Franz has something more daring in mind. He plans to lead his squad into the smoke for a close assault of the enemy tankers. The Hauptmann doesn’t get that part of the message.
Ulrich calls in the smoke. The FO is one of the best, and the smoke rounds start to fall in about 3 minutes. The smoke is now building all over the enemy tanks. They will be blind. The tanks on the flank will now be able to advance and once the smoke dissipates, they will have the drop on the Canadians.
Ulrich sees Witt leap to his feet, and start sprinting towards the wall of smoke. Witt’s squad instantly rises as one and they pound after their squad leader.
Hardenberger sees the smoke and immediately has the same idea as Witt, even though he has no idea what Witt is planning. One of Hardenberger’s survivors has at least one satchel charge and they can use that on the blind tanks. He roars to his two men to charge the tanks. They leap to their feet and begin the crazy charge towards the wall of smoke and probably certain death.
Rolf Schenk and his men see the smoke dropping. There is a silent Mark IV right next to their position, yet another panzer vexed by the skill of the Canadian tankers and knocked out with a single shot. All the crew got out of this one though. In front of the berm protecting his men are two dead soldiers from an earlier attempt to sneak through the vineyard.
They have no idea what is being planned, until Rolf sees Unteroffizier Hardenberger and his two men, greatcoats dark against the backdrop of white smoke, pounding across the wet field from the left, heading right for the smoke. He catches his breath at the daring attack, and one of his men shouts “Sind Sie verrück?” This echoes his own thoughts – they must, indeed, be crazy.
They don’t see Witt and his men off to the right, as the smoke has already obscured their equally mad charge.
It is chaos and madness in the smoke. Hardenberger can barely hear anything from the loud pounding of his blood through his head. Machine gun fire rips the smoke, as the Canadians fire blindly. He barely hears the screams of one of his men, and he finds himself running just under the barrel of the enemy Sherman. He has no idea that Witt’s men are also rushing into the smoke. Witt himself is crawling towards the misty bulk of the enemy steel monster that lashes out at the host of tormentors that mean to do it harm.
Hardenberger rues the fact that he didn’t take the satchel charge himself, as he is now in the perfect spot to attach it to the enemy tank. But all he can do is run in the smoke, hoping the enemy tankers focus on him and don’t see his men trying to assault it with the satchel charge. He now seeks some sort of cover as the tank flails the smoke with its machine guns.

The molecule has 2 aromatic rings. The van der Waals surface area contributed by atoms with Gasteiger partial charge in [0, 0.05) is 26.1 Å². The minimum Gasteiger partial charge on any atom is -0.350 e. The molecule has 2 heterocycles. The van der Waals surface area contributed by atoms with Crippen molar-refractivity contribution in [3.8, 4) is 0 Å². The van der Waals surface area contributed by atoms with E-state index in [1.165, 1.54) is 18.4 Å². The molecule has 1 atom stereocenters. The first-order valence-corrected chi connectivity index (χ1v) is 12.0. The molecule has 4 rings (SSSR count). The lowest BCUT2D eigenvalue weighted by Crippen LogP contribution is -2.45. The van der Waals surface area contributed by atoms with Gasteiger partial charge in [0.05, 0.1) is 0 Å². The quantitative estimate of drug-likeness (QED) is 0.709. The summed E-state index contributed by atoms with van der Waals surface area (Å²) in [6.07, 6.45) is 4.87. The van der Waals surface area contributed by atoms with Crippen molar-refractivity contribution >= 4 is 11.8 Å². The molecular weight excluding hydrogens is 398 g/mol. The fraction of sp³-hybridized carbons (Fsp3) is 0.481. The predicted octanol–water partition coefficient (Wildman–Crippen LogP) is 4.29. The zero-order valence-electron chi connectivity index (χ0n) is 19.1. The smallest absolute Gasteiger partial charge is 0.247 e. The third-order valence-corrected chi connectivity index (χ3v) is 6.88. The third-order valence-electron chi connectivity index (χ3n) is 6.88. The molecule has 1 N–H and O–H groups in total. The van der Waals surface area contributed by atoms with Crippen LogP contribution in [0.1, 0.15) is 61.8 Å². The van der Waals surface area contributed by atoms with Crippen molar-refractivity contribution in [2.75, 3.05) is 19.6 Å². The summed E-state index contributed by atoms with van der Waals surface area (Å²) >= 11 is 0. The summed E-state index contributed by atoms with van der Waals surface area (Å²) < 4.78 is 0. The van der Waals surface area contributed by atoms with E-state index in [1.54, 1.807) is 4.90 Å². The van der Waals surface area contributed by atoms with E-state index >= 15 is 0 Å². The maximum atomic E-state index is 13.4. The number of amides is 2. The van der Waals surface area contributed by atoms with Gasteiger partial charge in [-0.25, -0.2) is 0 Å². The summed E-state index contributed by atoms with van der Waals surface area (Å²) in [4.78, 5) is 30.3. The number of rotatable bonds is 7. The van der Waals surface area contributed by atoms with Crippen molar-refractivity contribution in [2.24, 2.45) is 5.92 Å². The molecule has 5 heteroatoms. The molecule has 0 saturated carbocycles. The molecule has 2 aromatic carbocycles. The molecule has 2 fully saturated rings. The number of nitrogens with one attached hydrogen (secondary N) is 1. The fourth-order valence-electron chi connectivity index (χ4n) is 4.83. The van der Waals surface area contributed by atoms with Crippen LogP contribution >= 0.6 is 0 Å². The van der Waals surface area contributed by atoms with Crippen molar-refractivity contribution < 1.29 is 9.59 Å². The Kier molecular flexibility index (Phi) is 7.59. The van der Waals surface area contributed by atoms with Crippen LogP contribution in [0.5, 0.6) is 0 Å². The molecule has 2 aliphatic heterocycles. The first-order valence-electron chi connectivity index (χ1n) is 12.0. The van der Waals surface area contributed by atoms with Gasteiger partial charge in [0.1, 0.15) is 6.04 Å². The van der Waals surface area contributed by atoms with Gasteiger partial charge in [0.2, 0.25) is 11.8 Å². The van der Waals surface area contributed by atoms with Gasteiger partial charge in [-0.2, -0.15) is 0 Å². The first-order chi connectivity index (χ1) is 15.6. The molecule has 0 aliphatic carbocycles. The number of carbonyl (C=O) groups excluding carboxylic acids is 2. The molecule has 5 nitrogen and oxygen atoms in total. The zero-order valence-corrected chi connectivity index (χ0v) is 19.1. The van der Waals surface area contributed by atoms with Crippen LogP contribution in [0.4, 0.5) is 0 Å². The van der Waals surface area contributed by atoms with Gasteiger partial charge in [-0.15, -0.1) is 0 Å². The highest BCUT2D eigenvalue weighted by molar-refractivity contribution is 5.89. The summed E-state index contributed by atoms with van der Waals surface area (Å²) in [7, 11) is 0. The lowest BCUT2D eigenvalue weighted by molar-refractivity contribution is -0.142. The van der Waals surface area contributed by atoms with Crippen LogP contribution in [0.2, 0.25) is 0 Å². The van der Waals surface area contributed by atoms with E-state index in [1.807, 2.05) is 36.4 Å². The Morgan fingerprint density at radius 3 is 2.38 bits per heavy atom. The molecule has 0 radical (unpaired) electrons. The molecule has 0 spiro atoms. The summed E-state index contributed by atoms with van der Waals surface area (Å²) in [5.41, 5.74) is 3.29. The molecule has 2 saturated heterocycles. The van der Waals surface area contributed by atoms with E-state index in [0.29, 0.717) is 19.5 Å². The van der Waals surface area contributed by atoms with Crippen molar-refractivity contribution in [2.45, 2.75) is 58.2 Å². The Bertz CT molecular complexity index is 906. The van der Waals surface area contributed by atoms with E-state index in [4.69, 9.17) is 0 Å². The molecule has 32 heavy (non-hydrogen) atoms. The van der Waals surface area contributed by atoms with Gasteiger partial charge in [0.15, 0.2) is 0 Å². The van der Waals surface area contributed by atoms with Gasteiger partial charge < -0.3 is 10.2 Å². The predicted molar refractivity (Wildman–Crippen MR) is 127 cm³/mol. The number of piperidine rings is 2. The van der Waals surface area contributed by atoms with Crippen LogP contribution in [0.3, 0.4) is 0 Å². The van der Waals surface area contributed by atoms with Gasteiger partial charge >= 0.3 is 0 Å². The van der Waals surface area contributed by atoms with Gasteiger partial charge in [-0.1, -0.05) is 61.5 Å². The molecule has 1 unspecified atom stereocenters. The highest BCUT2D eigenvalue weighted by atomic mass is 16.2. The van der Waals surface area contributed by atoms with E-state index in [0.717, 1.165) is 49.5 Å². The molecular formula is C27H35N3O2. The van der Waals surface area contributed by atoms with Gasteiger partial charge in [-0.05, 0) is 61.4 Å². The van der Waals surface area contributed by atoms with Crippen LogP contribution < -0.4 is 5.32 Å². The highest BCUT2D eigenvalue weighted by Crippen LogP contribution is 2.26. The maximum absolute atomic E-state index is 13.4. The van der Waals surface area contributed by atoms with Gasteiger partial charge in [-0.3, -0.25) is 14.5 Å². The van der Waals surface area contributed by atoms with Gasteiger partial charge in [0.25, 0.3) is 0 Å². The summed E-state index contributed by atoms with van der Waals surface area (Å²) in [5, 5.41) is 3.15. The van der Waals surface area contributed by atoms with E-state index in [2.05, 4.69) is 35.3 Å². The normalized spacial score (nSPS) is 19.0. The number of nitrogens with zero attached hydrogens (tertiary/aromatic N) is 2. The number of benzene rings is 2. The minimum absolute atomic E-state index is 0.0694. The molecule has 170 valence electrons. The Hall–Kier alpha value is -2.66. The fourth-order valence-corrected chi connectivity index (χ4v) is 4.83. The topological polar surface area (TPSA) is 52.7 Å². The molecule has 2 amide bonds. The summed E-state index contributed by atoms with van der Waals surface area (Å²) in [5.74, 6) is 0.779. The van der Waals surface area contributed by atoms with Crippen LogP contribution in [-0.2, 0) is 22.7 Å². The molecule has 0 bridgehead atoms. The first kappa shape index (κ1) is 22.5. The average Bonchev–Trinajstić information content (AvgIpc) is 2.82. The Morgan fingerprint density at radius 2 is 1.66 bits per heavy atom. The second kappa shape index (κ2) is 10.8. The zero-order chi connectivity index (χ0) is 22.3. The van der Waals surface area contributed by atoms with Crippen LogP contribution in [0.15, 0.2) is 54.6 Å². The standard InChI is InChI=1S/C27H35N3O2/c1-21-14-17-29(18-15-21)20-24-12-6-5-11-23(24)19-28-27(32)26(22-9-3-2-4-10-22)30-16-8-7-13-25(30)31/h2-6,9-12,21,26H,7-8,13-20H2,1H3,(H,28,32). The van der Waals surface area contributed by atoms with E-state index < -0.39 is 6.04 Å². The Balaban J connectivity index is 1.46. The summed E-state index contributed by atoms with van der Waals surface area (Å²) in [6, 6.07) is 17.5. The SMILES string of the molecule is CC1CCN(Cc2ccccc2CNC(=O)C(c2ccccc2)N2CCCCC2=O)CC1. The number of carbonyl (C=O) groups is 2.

Franz Witt’s men are among the two enemy tanks. There is some slight cover from the rubble of a building and some craters from artillery fire. The smoke is dissipating way too fast – the rain is settling it too quickly. Dammit, Witt thinks, they only have seconds to live now.
Witt takes cover in a crater and hurls his grenade. The man to his left – Max, he thinks but can’t be sure – is about to shove a grenade into the front tracks of the tank. Karl, off to his right, is about to hurl yet another grenade. All he can do is hold his breath now. It occurs to him that maybe this wasn’t such a great idea after all.
Witt’s grenade goes off, a cascade of sparks and smoke lighting up the side of the tank. Two more grenades are heading for the enemy monster. It is time for them to get the hell out of this deathtrap. He screams to his men to run. The enemy tanks open up with their machine guns. He hears some of his men scream as they are hit. Everyone runs like frightened rabbits in every direction to confuse the enemy gunners.
Erwin Ruckdeschel sees a Feldwebel in the captured bus station to his right. The man is waving through an open window, trying to get his attention. He throws open his hatch and slightly pokes his head up to try and hear the man. The Feldwebel shouts that Landsers are attacking the two Sherman tanks, running into the smoke screen. Ruckdeschel had seen the smoke dropping, but in the absence of any instruction, he had remained in his position, covered by the wall of the bus station.
As the smoke clears fast, the Feldwebel gives Erwin a running blow-by-blow as he describes Witt’s and Hardenberger’s men being cut down by the enemy tanks. This is too much for Ruckdeschel.
He gives his orders fast. He has the turret swung to the 2 o’clock position, and he orders his driver to move forward smoothly about 15 meters. He tells the crew they are going to try and hit the two enemy tanks in the flank, just like von Pannwitz tried earlier, but his crew is going to succeed perfectly. The men nod quietly and grimly.